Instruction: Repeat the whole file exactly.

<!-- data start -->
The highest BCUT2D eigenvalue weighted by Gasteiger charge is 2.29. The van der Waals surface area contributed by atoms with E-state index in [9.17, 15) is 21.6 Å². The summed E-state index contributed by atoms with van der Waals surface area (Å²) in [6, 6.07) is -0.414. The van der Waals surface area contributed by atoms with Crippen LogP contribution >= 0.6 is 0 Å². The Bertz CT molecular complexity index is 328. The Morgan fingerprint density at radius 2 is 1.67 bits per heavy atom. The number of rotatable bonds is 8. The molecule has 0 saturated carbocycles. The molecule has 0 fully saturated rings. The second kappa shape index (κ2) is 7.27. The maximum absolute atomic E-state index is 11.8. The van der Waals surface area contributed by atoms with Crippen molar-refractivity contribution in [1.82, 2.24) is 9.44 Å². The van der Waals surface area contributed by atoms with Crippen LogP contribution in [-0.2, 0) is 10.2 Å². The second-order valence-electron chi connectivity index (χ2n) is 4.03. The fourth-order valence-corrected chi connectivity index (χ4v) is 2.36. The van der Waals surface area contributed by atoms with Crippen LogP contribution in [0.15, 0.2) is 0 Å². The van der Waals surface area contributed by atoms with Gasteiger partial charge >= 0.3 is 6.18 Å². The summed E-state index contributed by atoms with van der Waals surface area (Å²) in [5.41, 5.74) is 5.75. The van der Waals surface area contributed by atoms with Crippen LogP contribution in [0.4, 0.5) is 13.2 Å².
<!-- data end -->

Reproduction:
The highest BCUT2D eigenvalue weighted by Gasteiger charge is 2.29. The van der Waals surface area contributed by atoms with E-state index in [9.17, 15) is 21.6 Å². The summed E-state index contributed by atoms with van der Waals surface area (Å²) in [6, 6.07) is -0.414. The van der Waals surface area contributed by atoms with Crippen LogP contribution >= 0.6 is 0 Å². The Bertz CT molecular complexity index is 328. The Morgan fingerprint density at radius 2 is 1.67 bits per heavy atom. The number of rotatable bonds is 8. The molecule has 0 saturated carbocycles. The molecule has 0 fully saturated rings. The second kappa shape index (κ2) is 7.27. The maximum absolute atomic E-state index is 11.8. The van der Waals surface area contributed by atoms with Crippen molar-refractivity contribution in [1.82, 2.24) is 9.44 Å². The van der Waals surface area contributed by atoms with Crippen LogP contribution in [-0.2, 0) is 10.2 Å². The second-order valence-electron chi connectivity index (χ2n) is 4.03. The fourth-order valence-corrected chi connectivity index (χ4v) is 2.36. The van der Waals surface area contributed by atoms with Crippen LogP contribution in [0.15, 0.2) is 0 Å². The van der Waals surface area contributed by atoms with Gasteiger partial charge >= 0.3 is 6.18 Å². The summed E-state index contributed by atoms with van der Waals surface area (Å²) in [5.41, 5.74) is 5.75. The van der Waals surface area contributed by atoms with Crippen LogP contribution in [0.4, 0.5) is 13.2 Å².